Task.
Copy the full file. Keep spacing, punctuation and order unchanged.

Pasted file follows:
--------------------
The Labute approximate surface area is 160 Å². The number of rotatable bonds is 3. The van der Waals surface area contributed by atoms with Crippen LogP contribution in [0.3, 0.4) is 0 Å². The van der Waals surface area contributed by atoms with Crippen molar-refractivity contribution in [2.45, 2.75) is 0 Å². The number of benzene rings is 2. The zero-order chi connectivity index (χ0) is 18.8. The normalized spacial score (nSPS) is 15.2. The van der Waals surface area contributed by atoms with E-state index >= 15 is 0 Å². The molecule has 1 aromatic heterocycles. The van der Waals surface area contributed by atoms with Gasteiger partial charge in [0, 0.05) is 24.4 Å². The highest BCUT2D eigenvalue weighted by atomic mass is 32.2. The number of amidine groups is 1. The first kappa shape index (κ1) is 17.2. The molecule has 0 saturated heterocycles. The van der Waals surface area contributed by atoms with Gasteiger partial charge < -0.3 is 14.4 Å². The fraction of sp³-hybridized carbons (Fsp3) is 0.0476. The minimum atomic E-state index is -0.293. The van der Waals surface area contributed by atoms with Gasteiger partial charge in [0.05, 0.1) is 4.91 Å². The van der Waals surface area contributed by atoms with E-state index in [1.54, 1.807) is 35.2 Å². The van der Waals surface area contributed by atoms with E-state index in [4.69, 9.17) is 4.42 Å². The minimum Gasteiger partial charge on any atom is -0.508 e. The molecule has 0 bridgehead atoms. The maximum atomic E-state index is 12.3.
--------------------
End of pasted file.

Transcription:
The Labute approximate surface area is 160 Å². The number of rotatable bonds is 3. The van der Waals surface area contributed by atoms with Crippen LogP contribution in [0.3, 0.4) is 0 Å². The van der Waals surface area contributed by atoms with Crippen molar-refractivity contribution in [2.45, 2.75) is 0 Å². The number of benzene rings is 2. The zero-order chi connectivity index (χ0) is 18.8. The normalized spacial score (nSPS) is 15.2. The van der Waals surface area contributed by atoms with E-state index >= 15 is 0 Å². The molecule has 1 aromatic heterocycles. The van der Waals surface area contributed by atoms with Gasteiger partial charge in [0, 0.05) is 24.4 Å². The highest BCUT2D eigenvalue weighted by atomic mass is 32.2. The number of amidine groups is 1. The first kappa shape index (κ1) is 17.2. The molecule has 0 saturated heterocycles. The van der Waals surface area contributed by atoms with Gasteiger partial charge < -0.3 is 14.4 Å². The fraction of sp³-hybridized carbons (Fsp3) is 0.0476. The minimum atomic E-state index is -0.293. The van der Waals surface area contributed by atoms with Gasteiger partial charge in [0.05, 0.1) is 4.91 Å². The van der Waals surface area contributed by atoms with E-state index in [1.54, 1.807) is 35.2 Å². The van der Waals surface area contributed by atoms with E-state index in [4.69, 9.17) is 4.42 Å². The minimum Gasteiger partial charge on any atom is -0.508 e. The molecule has 0 bridgehead atoms. The maximum atomic E-state index is 12.3.